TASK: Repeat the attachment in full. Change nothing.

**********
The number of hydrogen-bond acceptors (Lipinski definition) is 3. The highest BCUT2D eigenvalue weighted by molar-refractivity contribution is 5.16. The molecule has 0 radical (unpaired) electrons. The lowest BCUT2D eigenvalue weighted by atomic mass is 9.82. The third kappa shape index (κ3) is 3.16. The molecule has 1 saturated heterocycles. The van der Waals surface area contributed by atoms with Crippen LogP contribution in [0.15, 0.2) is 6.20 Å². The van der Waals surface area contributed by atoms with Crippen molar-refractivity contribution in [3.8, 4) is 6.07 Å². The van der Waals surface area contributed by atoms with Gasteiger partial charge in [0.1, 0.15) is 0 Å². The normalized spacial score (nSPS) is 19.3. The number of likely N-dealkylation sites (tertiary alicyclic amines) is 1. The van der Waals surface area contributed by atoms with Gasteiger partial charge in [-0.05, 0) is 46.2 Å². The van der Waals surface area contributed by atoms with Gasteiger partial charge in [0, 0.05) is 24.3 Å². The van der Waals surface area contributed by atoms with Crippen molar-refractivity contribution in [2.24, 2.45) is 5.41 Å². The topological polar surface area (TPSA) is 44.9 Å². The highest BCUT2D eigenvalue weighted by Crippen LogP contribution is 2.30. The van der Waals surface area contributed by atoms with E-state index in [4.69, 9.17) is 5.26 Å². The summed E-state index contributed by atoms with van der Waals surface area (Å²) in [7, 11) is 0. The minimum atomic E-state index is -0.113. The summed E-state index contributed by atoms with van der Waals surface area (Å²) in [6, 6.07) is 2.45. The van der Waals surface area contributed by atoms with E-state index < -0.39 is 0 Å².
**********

The number of hydrogen-bond acceptors (Lipinski definition) is 3. The highest BCUT2D eigenvalue weighted by molar-refractivity contribution is 5.16. The molecule has 0 radical (unpaired) electrons. The lowest BCUT2D eigenvalue weighted by atomic mass is 9.82. The third kappa shape index (κ3) is 3.16. The molecule has 1 saturated heterocycles. The van der Waals surface area contributed by atoms with Crippen LogP contribution in [0.15, 0.2) is 6.20 Å². The van der Waals surface area contributed by atoms with Crippen molar-refractivity contribution in [3.8, 4) is 6.07 Å². The van der Waals surface area contributed by atoms with Gasteiger partial charge in [0.1, 0.15) is 0 Å². The normalized spacial score (nSPS) is 19.3. The number of likely N-dealkylation sites (tertiary alicyclic amines) is 1. The van der Waals surface area contributed by atoms with Gasteiger partial charge in [-0.05, 0) is 46.2 Å². The van der Waals surface area contributed by atoms with Gasteiger partial charge in [0, 0.05) is 24.3 Å². The van der Waals surface area contributed by atoms with Crippen molar-refractivity contribution in [2.24, 2.45) is 5.41 Å². The topological polar surface area (TPSA) is 44.9 Å². The highest BCUT2D eigenvalue weighted by Crippen LogP contribution is 2.30. The van der Waals surface area contributed by atoms with E-state index in [4.69, 9.17) is 5.26 Å². The summed E-state index contributed by atoms with van der Waals surface area (Å²) in [7, 11) is 0. The minimum atomic E-state index is -0.113. The summed E-state index contributed by atoms with van der Waals surface area (Å²) in [6, 6.07) is 2.45. The van der Waals surface area contributed by atoms with E-state index < -0.39 is 0 Å².